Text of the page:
I also like his device of not explaining things that cry out for explanation. Why is Olivia-Ann’s canary called Mrs Harry Steller Smith? How come Sylvester and Marge married so young, after only four days knowing each other, and clearly without family approval? Is there an ulterior motive for the aunts constantly to ridicule Sylvester’s masculinity? What’s Sylvester’s first name? And how come he is acquainted with Julius Caesar?
Masked with comedy, there is a lot of domestic violence in this story, with Sylvester admitting to slapping Marge, bringing Olivia-Ann down with a tackle and hitting Bluebell over the head. Olivia-Ann delivers a knee-punch to Sylvester, but you do sense that it is in self-defence. There’s criticism of the church and religious devotion, with the Morning Star Baptist Church having a preacher, “an awful old turd named Shell whom Eunice drug over one day to see about the salvation of my soul, I heard him with my own ears tell her I was too far gone”; and Olivia-Ann bellowing out hymns whilst planning her next physical assault on Sylvester.
There’s also some deep-south racism, with the N word used twice, and Sylvester seeing Bluebell as a justified target for his violence simply because of the colour of her skin. He also shows a derision for Eunice and Olivia-Ann’s papa by judging him from his portrait: “Papa is kind of handsome but just between you and me I’m convinced he has black blood in him from somewhere.” Of course, one has to assess that kind of language in the context of the age in which it was written, but it’s clear that Sylvester looks on people of colour as having less value.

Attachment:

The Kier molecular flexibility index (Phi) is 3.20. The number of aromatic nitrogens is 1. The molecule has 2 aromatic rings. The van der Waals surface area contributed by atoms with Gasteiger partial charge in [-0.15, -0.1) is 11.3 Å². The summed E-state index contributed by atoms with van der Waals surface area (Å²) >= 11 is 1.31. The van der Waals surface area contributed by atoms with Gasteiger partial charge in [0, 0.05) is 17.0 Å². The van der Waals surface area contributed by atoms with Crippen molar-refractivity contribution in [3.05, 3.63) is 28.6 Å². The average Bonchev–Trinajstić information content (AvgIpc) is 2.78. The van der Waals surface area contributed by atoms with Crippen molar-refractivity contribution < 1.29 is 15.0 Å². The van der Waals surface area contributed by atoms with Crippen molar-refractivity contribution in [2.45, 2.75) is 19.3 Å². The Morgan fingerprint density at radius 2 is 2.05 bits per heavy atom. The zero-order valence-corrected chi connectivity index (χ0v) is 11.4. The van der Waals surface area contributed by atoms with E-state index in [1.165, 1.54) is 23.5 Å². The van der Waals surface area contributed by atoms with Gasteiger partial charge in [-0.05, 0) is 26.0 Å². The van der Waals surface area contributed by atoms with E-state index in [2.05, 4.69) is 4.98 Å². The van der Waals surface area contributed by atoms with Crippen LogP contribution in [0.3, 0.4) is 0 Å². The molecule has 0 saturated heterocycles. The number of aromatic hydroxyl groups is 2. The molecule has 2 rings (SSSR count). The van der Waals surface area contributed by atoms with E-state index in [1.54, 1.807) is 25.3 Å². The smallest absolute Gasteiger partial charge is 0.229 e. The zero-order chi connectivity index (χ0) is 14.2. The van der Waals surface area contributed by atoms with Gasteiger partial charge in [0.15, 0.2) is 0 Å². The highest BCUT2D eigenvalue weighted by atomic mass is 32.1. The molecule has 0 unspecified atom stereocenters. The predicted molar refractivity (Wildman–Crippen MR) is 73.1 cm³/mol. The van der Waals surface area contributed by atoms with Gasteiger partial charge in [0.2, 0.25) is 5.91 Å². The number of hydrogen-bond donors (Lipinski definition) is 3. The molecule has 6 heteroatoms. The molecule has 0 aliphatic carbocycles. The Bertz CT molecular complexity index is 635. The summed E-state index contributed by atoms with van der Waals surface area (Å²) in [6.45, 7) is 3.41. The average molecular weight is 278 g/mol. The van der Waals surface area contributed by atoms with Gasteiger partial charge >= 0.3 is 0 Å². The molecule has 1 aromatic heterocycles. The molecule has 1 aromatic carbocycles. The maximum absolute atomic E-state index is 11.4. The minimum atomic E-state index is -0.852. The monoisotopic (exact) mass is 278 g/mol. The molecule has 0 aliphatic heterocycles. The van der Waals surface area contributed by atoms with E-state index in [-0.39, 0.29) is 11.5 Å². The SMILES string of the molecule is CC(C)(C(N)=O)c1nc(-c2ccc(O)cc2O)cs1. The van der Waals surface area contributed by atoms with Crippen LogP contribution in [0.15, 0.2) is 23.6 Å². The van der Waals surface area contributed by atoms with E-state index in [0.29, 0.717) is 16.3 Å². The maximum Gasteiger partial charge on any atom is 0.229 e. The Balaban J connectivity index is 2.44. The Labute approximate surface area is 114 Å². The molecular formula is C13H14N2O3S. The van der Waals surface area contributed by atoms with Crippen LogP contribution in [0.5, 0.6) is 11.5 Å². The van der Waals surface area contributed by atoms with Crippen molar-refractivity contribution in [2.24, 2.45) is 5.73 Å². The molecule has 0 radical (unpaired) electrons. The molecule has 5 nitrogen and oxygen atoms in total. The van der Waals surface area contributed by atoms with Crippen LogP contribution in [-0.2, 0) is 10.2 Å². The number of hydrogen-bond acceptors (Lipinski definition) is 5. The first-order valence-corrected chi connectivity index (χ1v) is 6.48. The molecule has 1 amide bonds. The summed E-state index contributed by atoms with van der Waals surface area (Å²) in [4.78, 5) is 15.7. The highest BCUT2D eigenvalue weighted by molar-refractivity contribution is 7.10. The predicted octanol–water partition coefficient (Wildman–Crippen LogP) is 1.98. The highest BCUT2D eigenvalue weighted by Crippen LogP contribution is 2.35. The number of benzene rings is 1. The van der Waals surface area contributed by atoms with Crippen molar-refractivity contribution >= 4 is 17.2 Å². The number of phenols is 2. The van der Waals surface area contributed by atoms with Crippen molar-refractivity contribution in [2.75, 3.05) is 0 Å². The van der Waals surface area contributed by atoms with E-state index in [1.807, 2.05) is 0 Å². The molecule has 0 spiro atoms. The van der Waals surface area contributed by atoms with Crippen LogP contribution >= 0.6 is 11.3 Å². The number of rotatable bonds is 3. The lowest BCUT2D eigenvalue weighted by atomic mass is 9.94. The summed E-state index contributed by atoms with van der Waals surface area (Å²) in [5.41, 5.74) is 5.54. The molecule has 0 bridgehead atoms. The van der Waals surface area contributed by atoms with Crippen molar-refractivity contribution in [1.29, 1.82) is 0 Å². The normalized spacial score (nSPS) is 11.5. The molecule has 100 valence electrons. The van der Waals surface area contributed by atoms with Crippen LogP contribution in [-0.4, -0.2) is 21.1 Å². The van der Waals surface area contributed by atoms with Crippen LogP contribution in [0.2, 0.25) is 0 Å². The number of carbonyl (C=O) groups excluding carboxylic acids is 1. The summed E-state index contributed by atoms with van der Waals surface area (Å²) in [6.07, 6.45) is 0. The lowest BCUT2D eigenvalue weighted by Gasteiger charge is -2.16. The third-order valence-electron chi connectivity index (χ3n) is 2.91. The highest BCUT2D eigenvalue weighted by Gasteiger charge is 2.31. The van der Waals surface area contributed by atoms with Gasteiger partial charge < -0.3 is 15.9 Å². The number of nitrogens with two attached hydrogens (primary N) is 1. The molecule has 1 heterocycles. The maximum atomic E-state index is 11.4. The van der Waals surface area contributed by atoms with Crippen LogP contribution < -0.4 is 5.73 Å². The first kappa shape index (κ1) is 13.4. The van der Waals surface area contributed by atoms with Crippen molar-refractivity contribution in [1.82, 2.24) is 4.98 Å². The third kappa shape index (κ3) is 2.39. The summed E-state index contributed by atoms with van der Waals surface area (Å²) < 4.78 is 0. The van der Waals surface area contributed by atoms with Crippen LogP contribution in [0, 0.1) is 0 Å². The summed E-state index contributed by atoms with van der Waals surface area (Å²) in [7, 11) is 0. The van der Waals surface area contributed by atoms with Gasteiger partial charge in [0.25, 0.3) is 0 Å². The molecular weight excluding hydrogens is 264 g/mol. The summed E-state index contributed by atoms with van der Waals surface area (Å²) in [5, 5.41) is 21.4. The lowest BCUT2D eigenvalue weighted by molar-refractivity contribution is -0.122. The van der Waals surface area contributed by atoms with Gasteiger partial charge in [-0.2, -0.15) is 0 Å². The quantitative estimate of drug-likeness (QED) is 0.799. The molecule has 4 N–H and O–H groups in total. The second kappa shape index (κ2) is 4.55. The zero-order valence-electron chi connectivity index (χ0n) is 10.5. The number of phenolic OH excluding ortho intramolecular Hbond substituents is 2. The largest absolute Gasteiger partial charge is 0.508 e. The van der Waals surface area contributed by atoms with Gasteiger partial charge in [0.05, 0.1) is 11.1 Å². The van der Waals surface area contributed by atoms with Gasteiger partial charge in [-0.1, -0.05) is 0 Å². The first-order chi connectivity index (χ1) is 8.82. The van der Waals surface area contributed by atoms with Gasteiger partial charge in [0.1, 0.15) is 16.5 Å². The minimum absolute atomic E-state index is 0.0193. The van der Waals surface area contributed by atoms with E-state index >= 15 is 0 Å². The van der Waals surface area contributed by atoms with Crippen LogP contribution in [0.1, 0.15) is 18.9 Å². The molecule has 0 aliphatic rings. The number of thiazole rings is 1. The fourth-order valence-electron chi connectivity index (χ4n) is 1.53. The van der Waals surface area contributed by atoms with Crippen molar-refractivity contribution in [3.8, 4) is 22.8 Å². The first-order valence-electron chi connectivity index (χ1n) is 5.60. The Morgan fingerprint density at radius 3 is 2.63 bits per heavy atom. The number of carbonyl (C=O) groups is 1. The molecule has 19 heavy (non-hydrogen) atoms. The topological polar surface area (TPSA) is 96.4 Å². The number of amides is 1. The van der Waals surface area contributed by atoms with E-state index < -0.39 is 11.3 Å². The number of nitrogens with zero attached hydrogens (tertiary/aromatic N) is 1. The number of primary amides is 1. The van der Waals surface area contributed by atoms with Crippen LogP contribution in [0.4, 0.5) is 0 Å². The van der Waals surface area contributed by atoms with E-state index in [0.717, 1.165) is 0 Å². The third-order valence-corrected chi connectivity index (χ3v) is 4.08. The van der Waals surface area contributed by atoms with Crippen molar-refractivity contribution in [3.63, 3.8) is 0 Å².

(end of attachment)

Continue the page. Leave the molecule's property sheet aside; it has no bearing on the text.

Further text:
It’s fair to say that you wouldn’t want to meet any of the characters in real life, although Sylvester would certainly be the most intriguing. There’s no doubt he has an admirable survival instinct, uses language as a weapon in the domestic wars that he has no real interest in waging. He’s also a layabout slob who you sense can probably turn on and off the charm with the flick of a mental switch. Very well written though; Capote packs a lot of content into nine or so pages and certainly proves that brevity is the soul of wit.
The next story in the anthology is the second of the subjective narration stories, Too Early Spring by Stephen Vincent Benét. I think I read some of his poems in an anthology of American poetry when I was at school – but that’s all I know of him.